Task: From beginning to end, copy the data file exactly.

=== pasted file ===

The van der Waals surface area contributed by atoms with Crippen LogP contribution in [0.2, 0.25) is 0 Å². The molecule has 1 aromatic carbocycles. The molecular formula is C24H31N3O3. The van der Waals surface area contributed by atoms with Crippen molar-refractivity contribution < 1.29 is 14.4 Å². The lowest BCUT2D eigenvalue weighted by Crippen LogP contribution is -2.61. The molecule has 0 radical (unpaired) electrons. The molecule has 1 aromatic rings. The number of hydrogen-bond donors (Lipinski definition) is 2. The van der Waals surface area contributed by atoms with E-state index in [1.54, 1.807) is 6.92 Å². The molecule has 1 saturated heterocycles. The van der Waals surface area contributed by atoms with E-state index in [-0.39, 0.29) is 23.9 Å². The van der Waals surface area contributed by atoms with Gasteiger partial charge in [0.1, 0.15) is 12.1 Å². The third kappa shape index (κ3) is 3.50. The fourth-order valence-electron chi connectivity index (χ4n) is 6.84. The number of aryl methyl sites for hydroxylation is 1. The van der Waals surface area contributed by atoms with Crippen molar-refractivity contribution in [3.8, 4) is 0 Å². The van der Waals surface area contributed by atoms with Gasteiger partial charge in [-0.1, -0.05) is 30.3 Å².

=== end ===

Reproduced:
The van der Waals surface area contributed by atoms with Crippen LogP contribution in [0.2, 0.25) is 0 Å². The molecule has 1 aromatic carbocycles. The molecular formula is C24H31N3O3. The van der Waals surface area contributed by atoms with Crippen molar-refractivity contribution < 1.29 is 14.4 Å². The lowest BCUT2D eigenvalue weighted by Crippen LogP contribution is -2.61. The molecule has 0 radical (unpaired) electrons. The molecule has 1 aromatic rings. The number of hydrogen-bond donors (Lipinski definition) is 2. The van der Waals surface area contributed by atoms with E-state index in [1.54, 1.807) is 6.92 Å². The molecule has 1 saturated heterocycles. The van der Waals surface area contributed by atoms with E-state index in [-0.39, 0.29) is 23.9 Å². The van der Waals surface area contributed by atoms with Gasteiger partial charge in [0.1, 0.15) is 12.1 Å². The third kappa shape index (κ3) is 3.50. The fourth-order valence-electron chi connectivity index (χ4n) is 6.84. The number of aryl methyl sites for hydroxylation is 1. The van der Waals surface area contributed by atoms with Crippen molar-refractivity contribution in [3.8, 4) is 0 Å². The van der Waals surface area contributed by atoms with Gasteiger partial charge in [-0.1, -0.05) is 30.3 Å².